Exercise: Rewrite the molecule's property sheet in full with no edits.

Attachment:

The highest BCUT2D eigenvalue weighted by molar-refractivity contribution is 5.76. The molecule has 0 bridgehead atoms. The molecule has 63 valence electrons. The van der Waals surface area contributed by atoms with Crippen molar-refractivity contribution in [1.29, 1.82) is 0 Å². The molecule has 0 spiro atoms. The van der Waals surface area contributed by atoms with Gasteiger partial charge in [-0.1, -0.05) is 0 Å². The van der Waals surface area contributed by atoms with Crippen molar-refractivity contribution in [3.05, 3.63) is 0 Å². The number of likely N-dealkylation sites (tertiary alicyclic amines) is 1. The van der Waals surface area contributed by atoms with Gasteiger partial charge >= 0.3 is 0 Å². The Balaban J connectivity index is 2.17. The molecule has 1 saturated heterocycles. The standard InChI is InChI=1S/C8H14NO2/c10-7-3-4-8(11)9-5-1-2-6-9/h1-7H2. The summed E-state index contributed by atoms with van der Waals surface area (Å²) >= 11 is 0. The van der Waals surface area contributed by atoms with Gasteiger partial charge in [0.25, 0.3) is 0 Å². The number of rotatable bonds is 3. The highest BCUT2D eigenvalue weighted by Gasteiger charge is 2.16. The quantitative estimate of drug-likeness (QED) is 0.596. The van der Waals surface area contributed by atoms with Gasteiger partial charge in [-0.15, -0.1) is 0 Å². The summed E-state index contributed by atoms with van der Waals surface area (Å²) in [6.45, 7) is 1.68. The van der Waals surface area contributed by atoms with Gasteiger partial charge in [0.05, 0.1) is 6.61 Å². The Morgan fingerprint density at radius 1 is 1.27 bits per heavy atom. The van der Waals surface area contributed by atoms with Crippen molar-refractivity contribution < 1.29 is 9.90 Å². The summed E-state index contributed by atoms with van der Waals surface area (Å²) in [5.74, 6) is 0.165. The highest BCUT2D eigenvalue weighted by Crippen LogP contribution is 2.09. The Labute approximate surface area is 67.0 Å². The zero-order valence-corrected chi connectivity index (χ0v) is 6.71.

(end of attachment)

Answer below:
The highest BCUT2D eigenvalue weighted by molar-refractivity contribution is 5.76. The molecule has 0 bridgehead atoms. The molecule has 63 valence electrons. The van der Waals surface area contributed by atoms with Crippen molar-refractivity contribution in [1.29, 1.82) is 0 Å². The molecule has 0 spiro atoms. The van der Waals surface area contributed by atoms with Gasteiger partial charge in [-0.1, -0.05) is 0 Å². The van der Waals surface area contributed by atoms with Crippen molar-refractivity contribution in [3.05, 3.63) is 0 Å². The number of likely N-dealkylation sites (tertiary alicyclic amines) is 1. The van der Waals surface area contributed by atoms with Gasteiger partial charge >= 0.3 is 0 Å². The Balaban J connectivity index is 2.17. The molecule has 1 saturated heterocycles. The standard InChI is InChI=1S/C8H14NO2/c10-7-3-4-8(11)9-5-1-2-6-9/h1-7H2. The summed E-state index contributed by atoms with van der Waals surface area (Å²) >= 11 is 0. The van der Waals surface area contributed by atoms with Gasteiger partial charge in [0.25, 0.3) is 0 Å². The number of rotatable bonds is 3. The highest BCUT2D eigenvalue weighted by Gasteiger charge is 2.16. The quantitative estimate of drug-likeness (QED) is 0.596. The van der Waals surface area contributed by atoms with Gasteiger partial charge in [-0.15, -0.1) is 0 Å². The summed E-state index contributed by atoms with van der Waals surface area (Å²) in [6.45, 7) is 1.68. The van der Waals surface area contributed by atoms with Gasteiger partial charge in [0.05, 0.1) is 6.61 Å². The Morgan fingerprint density at radius 1 is 1.27 bits per heavy atom. The van der Waals surface area contributed by atoms with Crippen molar-refractivity contribution < 1.29 is 9.90 Å². The summed E-state index contributed by atoms with van der Waals surface area (Å²) in [5.74, 6) is 0.165. The highest BCUT2D eigenvalue weighted by Crippen LogP contribution is 2.09. The Labute approximate surface area is 67.0 Å². The zero-order valence-corrected chi connectivity index (χ0v) is 6.71.